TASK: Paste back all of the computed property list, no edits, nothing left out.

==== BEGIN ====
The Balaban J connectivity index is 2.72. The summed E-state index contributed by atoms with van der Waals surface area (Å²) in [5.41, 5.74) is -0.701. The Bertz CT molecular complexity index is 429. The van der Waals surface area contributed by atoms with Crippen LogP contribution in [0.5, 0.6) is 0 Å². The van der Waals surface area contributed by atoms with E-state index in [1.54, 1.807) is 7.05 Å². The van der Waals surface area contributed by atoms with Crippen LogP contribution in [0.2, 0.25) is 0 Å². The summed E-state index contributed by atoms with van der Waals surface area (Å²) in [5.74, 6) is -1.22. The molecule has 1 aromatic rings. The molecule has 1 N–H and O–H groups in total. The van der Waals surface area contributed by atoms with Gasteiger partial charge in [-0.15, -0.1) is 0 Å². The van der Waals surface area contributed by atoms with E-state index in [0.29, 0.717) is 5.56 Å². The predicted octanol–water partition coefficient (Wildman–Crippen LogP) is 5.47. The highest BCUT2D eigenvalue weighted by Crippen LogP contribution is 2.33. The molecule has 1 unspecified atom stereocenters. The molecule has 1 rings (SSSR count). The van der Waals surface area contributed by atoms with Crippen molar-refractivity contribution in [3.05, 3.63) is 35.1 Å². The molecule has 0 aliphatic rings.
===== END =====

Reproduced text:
The Balaban J connectivity index is 2.72. The summed E-state index contributed by atoms with van der Waals surface area (Å²) in [5.41, 5.74) is -0.701. The Bertz CT molecular complexity index is 429. The van der Waals surface area contributed by atoms with Crippen LogP contribution in [0.5, 0.6) is 0 Å². The van der Waals surface area contributed by atoms with E-state index in [1.54, 1.807) is 7.05 Å². The van der Waals surface area contributed by atoms with Crippen LogP contribution in [0.2, 0.25) is 0 Å². The summed E-state index contributed by atoms with van der Waals surface area (Å²) in [5.74, 6) is -1.22. The molecule has 1 aromatic rings. The molecule has 1 N–H and O–H groups in total. The van der Waals surface area contributed by atoms with Gasteiger partial charge in [-0.15, -0.1) is 0 Å². The van der Waals surface area contributed by atoms with E-state index in [0.29, 0.717) is 5.56 Å². The predicted octanol–water partition coefficient (Wildman–Crippen LogP) is 5.47. The highest BCUT2D eigenvalue weighted by Crippen LogP contribution is 2.33. The molecule has 1 unspecified atom stereocenters. The molecule has 1 rings (SSSR count). The van der Waals surface area contributed by atoms with Crippen molar-refractivity contribution in [3.05, 3.63) is 35.1 Å². The molecule has 0 aliphatic rings.